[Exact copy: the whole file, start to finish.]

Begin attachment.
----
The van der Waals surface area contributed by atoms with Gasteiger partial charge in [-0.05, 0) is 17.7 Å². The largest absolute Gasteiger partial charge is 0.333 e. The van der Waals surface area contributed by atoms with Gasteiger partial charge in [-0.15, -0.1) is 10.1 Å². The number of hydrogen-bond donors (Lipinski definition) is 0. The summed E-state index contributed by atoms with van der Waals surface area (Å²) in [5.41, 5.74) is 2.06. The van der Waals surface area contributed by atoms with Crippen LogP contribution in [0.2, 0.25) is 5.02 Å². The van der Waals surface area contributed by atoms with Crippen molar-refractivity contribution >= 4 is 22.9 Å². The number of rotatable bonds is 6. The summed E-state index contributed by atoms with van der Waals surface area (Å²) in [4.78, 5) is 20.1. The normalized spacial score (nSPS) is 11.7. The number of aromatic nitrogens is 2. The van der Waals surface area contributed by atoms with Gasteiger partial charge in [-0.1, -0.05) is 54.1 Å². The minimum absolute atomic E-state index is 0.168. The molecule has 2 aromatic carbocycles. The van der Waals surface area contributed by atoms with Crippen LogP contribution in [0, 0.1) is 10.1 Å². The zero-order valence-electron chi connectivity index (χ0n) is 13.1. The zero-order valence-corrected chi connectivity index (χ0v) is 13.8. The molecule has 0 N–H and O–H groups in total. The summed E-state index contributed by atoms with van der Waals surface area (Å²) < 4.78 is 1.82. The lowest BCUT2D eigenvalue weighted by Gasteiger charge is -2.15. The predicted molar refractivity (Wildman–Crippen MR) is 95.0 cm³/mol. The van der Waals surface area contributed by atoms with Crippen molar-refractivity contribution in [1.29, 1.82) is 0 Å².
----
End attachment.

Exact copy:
The van der Waals surface area contributed by atoms with Gasteiger partial charge in [-0.05, 0) is 17.7 Å². The largest absolute Gasteiger partial charge is 0.333 e. The van der Waals surface area contributed by atoms with Gasteiger partial charge in [-0.15, -0.1) is 10.1 Å². The number of hydrogen-bond donors (Lipinski definition) is 0. The summed E-state index contributed by atoms with van der Waals surface area (Å²) in [5.41, 5.74) is 2.06. The van der Waals surface area contributed by atoms with Crippen LogP contribution in [0.2, 0.25) is 5.02 Å². The van der Waals surface area contributed by atoms with Crippen molar-refractivity contribution >= 4 is 22.9 Å². The number of rotatable bonds is 6. The summed E-state index contributed by atoms with van der Waals surface area (Å²) in [4.78, 5) is 20.1. The normalized spacial score (nSPS) is 11.7. The number of aromatic nitrogens is 2. The van der Waals surface area contributed by atoms with Gasteiger partial charge in [-0.1, -0.05) is 54.1 Å². The minimum absolute atomic E-state index is 0.168. The molecule has 2 aromatic carbocycles. The van der Waals surface area contributed by atoms with Crippen LogP contribution in [0, 0.1) is 10.1 Å². The zero-order valence-electron chi connectivity index (χ0n) is 13.1. The zero-order valence-corrected chi connectivity index (χ0v) is 13.8. The molecule has 0 N–H and O–H groups in total. The summed E-state index contributed by atoms with van der Waals surface area (Å²) < 4.78 is 1.82. The lowest BCUT2D eigenvalue weighted by Gasteiger charge is -2.15. The predicted molar refractivity (Wildman–Crippen MR) is 95.0 cm³/mol. The van der Waals surface area contributed by atoms with Crippen molar-refractivity contribution in [1.29, 1.82) is 0 Å².